Involving the local community is paramount to Fernweh Fair Travel – Uplifting Communities as well, which arranges cleaning expeditions in the Himalayas. “In November 2018, we were 10 volunteers cleaning, and at the end of the expedition, locals, travelers, and by passers joined us. We were 50 participants!” said Poonam Rawat-Hahne, the company’s founder. Despite the snow, the team collected 70 huge garbage bags of waste, which was also an opportunity to educate villagers and school children about waste management.

Young guides at kayakasia Philippines regularly schedule clean ups to free the river from the choke of plastic pollution. © kayakasia Philippines

Local protection of the land is also at the heart of kayakasia Philippines’ environmental efforts, where mangrove fishermen and farmers are trained as guides. “Once they’re in our organization, we supply them training and seminars for them to understand better the mangrove ecology and how to sustainably live off yet conserve this important ecosystem. Bringing inclusive growth into the river communities makes them believe in the nobility of this cause,” said general manager and guide Rey Marcelo Donaire. To ensure future generations continue to care for the land, kayakasia Philippines has a scholarship program that gives out-of-school youths part-time kayak guide work and an opportunity to pursue their love of the natural environment with formal education.

In addition to having a strict policy of leaving the natural environment untouched, Hidden Iceland uses the landscape as an opportunity to educate guests on the effect of climate change, especially when hiking on melting glaciers. “We have seen dozens of glaciers disappear in Iceland to the point that finding accessible glaciers to walk on is getting more and more difficult,” said Ryan Connolly, co-owner of the company. “We hope showing guests this will cause more immediate action.”

Hands Up Holidays does the hands-on work of installing eco-friendly stoves. © Hands Up Holidays

One of the most powerful ways to emphasize the affect climate change has had on the world is to invite travelers to be a part of the solution. For example, travelers with Hands Up Holidays’ trips to Belize, Peru, or India learn about climate action while spending a few days installing eco-friendly stoves for local families, which not only release fewer carbon emissions but are also better for locals’ health. All hands are on deck at Tribal Adventures as well: Every day on the water is a clean-up day for guides and guests when they kayak the waters of Coron, Palawan, in the Philippines. “Thankfully, shame and changing habits is having an impact. We’re definitely picking up far less rubbish today than a year ago,” said Greg Hutchinson, founder of Tribal Adventures.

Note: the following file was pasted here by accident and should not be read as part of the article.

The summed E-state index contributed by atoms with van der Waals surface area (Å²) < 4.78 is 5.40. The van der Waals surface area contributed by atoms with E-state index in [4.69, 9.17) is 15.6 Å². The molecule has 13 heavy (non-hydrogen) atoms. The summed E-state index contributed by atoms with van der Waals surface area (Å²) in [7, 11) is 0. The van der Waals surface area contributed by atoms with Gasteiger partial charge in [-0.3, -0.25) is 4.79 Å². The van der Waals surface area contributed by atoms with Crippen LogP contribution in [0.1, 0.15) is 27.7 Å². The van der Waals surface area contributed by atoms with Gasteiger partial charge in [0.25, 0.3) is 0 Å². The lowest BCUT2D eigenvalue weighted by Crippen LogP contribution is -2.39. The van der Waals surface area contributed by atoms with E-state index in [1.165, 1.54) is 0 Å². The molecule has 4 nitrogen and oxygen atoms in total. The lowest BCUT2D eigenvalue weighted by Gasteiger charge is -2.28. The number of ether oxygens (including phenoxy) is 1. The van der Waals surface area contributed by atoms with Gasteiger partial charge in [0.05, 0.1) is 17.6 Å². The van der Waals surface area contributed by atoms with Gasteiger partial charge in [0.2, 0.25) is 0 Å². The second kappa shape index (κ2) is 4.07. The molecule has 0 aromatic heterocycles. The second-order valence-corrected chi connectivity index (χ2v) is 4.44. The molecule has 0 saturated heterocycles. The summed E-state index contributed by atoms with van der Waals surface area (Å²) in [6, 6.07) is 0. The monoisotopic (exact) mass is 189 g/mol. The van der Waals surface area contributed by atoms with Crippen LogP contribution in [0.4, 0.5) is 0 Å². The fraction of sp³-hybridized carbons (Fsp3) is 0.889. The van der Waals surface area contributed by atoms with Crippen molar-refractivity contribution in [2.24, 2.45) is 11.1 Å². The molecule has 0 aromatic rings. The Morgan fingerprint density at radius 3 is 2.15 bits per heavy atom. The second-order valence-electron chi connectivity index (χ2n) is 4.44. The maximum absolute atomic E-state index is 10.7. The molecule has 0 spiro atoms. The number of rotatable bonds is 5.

As part of a partnership with the Woods Hole Oceanographic Institution (WHOI), guests aboard one of Polar Latitudes’ annual itineraries in the Antarctic can participate in a major research study being conducted by a team of scientists on climate change and its effect on the humpback whale population. As citizen scientists, all guests track whales and collect data. In addition to ongoing briefings on the study’s progress, there is also a panel discussion on the future of the Antarctic led by the WHOI team and Polar Latitudes’ team member and marine biologist and whale expert, Annette Bombosch.

Supplied by Frontiers North, Tundra Buggy One is used by Polar Bears International scientists to study polar bears and broadcast live webcasts and video from the remote tundra. © Fang Tiemann/Frontiers North Adventures

Similarly, Frontiers North Adventures has partnered with Polar Bears International (PBI) not only to educate travelers but people around the world through broadcast technology and live webcasts. But those who make their way north have an opportunity to learn about polar bears and their fragile ecosystems in person. PBI researchers and scientists use Frontiers North’s Tundra Buggy Lodge as its in-field headquarters in October and November, and guests are treated to presentations by these experts. Additionally, the PBI Field Ambassador program selects a few zoo professionals to join its team in Churchill, Canada, and as part of the program, these ambassadors meet with and discuss their work with Frontiers North guests.

Whether giving travelers an opportunity to learn about polar bear protection in Canada’s far north or encouraging guides to pull plastic from a river while kayaking in the Philippines, adventure travel companies are on the forefront of making a positive impact in the face of the climate crisis. Though a piece of garbage here and a conversation there may not seem like much in isolation, the compounded effect can be profound. Climate change is affecting everyone in the adventure travel industry, and any active efforts to mitigate it help ensure people can enjoy the planet peacefully for many generations to come.